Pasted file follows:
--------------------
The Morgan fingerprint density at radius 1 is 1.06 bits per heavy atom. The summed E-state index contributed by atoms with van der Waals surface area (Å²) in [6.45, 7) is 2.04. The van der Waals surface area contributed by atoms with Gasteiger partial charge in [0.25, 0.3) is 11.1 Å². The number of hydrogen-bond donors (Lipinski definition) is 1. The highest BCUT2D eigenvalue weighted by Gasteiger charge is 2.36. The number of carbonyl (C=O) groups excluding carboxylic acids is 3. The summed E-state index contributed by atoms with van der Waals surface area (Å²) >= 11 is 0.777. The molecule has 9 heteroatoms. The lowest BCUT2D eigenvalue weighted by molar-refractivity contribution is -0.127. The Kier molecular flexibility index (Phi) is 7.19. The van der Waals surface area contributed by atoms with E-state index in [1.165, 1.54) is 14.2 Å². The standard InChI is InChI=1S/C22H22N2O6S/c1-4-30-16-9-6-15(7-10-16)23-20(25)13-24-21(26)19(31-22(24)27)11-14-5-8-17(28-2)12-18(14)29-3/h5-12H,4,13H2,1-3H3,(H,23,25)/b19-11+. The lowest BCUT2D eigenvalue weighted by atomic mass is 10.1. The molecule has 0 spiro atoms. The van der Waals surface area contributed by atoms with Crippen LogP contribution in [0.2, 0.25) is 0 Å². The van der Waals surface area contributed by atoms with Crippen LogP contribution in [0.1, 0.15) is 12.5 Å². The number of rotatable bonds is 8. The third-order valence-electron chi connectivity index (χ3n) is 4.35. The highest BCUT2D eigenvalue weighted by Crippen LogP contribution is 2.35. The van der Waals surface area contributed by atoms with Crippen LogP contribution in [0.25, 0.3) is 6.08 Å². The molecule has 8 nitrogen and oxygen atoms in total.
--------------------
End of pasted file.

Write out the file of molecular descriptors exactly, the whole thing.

The Morgan fingerprint density at radius 1 is 1.06 bits per heavy atom. The summed E-state index contributed by atoms with van der Waals surface area (Å²) in [6.45, 7) is 2.04. The van der Waals surface area contributed by atoms with Gasteiger partial charge in [0.25, 0.3) is 11.1 Å². The number of hydrogen-bond donors (Lipinski definition) is 1. The highest BCUT2D eigenvalue weighted by Gasteiger charge is 2.36. The number of carbonyl (C=O) groups excluding carboxylic acids is 3. The summed E-state index contributed by atoms with van der Waals surface area (Å²) >= 11 is 0.777. The molecule has 9 heteroatoms. The lowest BCUT2D eigenvalue weighted by molar-refractivity contribution is -0.127. The Kier molecular flexibility index (Phi) is 7.19. The van der Waals surface area contributed by atoms with E-state index in [1.165, 1.54) is 14.2 Å². The standard InChI is InChI=1S/C22H22N2O6S/c1-4-30-16-9-6-15(7-10-16)23-20(25)13-24-21(26)19(31-22(24)27)11-14-5-8-17(28-2)12-18(14)29-3/h5-12H,4,13H2,1-3H3,(H,23,25)/b19-11+. The lowest BCUT2D eigenvalue weighted by atomic mass is 10.1. The molecule has 0 spiro atoms. The van der Waals surface area contributed by atoms with Crippen LogP contribution in [0.2, 0.25) is 0 Å². The van der Waals surface area contributed by atoms with Crippen LogP contribution in [0.1, 0.15) is 12.5 Å². The number of rotatable bonds is 8. The third-order valence-electron chi connectivity index (χ3n) is 4.35. The highest BCUT2D eigenvalue weighted by Crippen LogP contribution is 2.35. The van der Waals surface area contributed by atoms with Crippen LogP contribution in [0.25, 0.3) is 6.08 Å². The molecule has 8 nitrogen and oxygen atoms in total.